The Flame Tetras are fairly hardy and disease is not usually a problem in a well-maintained aquarium. However, they are prone to developing ick (ichthyobodo infection) and fungus if kept the tank water is not kept very clean. Also, remember that anything you add to your tank can introduce disease. Not only other fish but plants, substrate, and decorations can harbor bacteria. Take great care and make sure to properly clean or quarantine anything that you add to an established tank so as not to upset the balance.A good thing about the Von Rio Tetra is that due to their resilience, an outbreak of disease can often be limited to just one or a few fishes if dealt with at an early stage. When keeping more sensitive types of fish, it is common for all fishes to be infected even before the first warning signs can be noticed. The best way to proactively prevent disease is to give your fish the proper environment and a well-balanced diet. The more closely their environment resembles their natural habitat, the less stress the fish will have, making them healthier and happier. A stressed fish is more likely to acquire disease.As with most fish, Flame Tetras are prone to skin flukes, parasitic infestations (protozoa, worms, etc.), parasitic infestations (protozoa, worms, etc.), bacterial infections (general), and bacterial disease. Aquarists should read up on common tank diseases. Knowing the signs and catching and treating them early makes a huge difference. For information about freshwater fish diseases and illnesses, see .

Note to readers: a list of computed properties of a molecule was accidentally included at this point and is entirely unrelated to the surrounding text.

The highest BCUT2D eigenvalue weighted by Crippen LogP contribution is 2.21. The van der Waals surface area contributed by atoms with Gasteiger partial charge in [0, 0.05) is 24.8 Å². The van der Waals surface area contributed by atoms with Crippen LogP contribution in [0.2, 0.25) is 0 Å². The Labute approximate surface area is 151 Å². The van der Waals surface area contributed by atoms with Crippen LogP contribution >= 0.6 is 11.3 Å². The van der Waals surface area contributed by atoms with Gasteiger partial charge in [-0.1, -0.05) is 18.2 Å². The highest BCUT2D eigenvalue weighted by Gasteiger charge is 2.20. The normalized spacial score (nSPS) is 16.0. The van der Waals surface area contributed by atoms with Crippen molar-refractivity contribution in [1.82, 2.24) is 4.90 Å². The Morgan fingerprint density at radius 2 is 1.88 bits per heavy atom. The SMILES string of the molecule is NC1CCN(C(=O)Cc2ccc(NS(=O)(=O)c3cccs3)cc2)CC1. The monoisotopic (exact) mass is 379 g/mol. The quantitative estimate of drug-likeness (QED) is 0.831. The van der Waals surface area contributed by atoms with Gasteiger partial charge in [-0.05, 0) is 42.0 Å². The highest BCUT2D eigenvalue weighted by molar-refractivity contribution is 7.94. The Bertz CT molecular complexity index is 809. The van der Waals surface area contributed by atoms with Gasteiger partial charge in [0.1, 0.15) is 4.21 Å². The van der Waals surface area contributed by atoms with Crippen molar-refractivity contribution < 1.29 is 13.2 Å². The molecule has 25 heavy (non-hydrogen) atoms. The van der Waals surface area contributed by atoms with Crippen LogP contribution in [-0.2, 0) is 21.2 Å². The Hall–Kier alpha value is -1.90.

Tropical Fish for Freshwater Aquariums: Diamond Head Neon Tetra
Tetras make up the most popular groups of fish for small freshwater home aquariums. They are the most requested fish because you can get a large variety of colorful active and hardy Tetra fish types, and have them all in a freshwater aquarium full of other tank mates.
Tropical Fish for Freshwater Aquariums: Penguin Tetra - Live Aquaria
Tetras are freshwater tropical fish. More than likely, an aquarist has housed a tetra in his or her tank. Tetra fish are diverse. The more common species are the neon tetras and the cardinal tetras though there are many more. Tetras are a schooling fish. The neon tetra is not aggressive. They are very small in size. They should be kept in a tank with fish of the like temperament but these fish shouldn’t be too large either. They should be schooled with at least ten other fish but preferably more. Tetra fish lifespan is only a year, and maybe a few years if desirable conditions are met. Tetras aren’t particular eaters. Neon tetras will do just fine on flake food. Although live food and frozen food is always a treat. Tetra fish require a water pH of no higher than 6.5 and little to no hardness. Tetras prefer an acidic environment. Neon tetras are sensitive to bright light. As a fish owner you want to make sure there are plenty of things the tetra can use to hide itself.
Tropical Fish for Freshwater Aquariums: Bleeding Heart Tetra